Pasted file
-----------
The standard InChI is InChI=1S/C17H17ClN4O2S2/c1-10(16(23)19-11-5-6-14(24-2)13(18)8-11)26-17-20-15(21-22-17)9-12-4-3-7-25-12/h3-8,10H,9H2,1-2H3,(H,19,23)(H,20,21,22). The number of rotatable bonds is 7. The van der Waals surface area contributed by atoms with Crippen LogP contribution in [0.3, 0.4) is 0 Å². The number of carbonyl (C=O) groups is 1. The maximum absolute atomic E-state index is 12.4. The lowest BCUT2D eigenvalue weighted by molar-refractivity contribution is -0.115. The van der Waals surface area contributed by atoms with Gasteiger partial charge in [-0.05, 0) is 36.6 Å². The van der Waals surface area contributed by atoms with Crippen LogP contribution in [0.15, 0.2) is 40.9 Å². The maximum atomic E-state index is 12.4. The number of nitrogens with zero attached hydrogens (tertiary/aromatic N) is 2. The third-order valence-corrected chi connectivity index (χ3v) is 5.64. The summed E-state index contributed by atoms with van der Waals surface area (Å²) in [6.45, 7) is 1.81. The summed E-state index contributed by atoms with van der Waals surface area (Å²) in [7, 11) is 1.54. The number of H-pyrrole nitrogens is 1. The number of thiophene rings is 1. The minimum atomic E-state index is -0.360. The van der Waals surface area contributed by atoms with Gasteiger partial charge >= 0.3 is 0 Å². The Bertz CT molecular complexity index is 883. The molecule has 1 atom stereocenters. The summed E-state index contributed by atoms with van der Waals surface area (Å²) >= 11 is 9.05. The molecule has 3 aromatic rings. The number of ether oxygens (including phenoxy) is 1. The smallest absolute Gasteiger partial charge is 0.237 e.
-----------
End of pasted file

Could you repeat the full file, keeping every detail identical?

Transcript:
The standard InChI is InChI=1S/C17H17ClN4O2S2/c1-10(16(23)19-11-5-6-14(24-2)13(18)8-11)26-17-20-15(21-22-17)9-12-4-3-7-25-12/h3-8,10H,9H2,1-2H3,(H,19,23)(H,20,21,22). The number of rotatable bonds is 7. The van der Waals surface area contributed by atoms with Crippen LogP contribution in [0.3, 0.4) is 0 Å². The number of carbonyl (C=O) groups is 1. The maximum absolute atomic E-state index is 12.4. The lowest BCUT2D eigenvalue weighted by molar-refractivity contribution is -0.115. The van der Waals surface area contributed by atoms with Gasteiger partial charge in [-0.05, 0) is 36.6 Å². The van der Waals surface area contributed by atoms with Crippen LogP contribution in [0.15, 0.2) is 40.9 Å². The maximum atomic E-state index is 12.4. The number of nitrogens with zero attached hydrogens (tertiary/aromatic N) is 2. The third-order valence-corrected chi connectivity index (χ3v) is 5.64. The summed E-state index contributed by atoms with van der Waals surface area (Å²) in [6.45, 7) is 1.81. The summed E-state index contributed by atoms with van der Waals surface area (Å²) in [7, 11) is 1.54. The number of H-pyrrole nitrogens is 1. The number of thiophene rings is 1. The minimum atomic E-state index is -0.360. The van der Waals surface area contributed by atoms with Gasteiger partial charge >= 0.3 is 0 Å². The Bertz CT molecular complexity index is 883. The molecule has 1 atom stereocenters. The summed E-state index contributed by atoms with van der Waals surface area (Å²) >= 11 is 9.05. The molecule has 3 aromatic rings. The number of ether oxygens (including phenoxy) is 1. The smallest absolute Gasteiger partial charge is 0.237 e.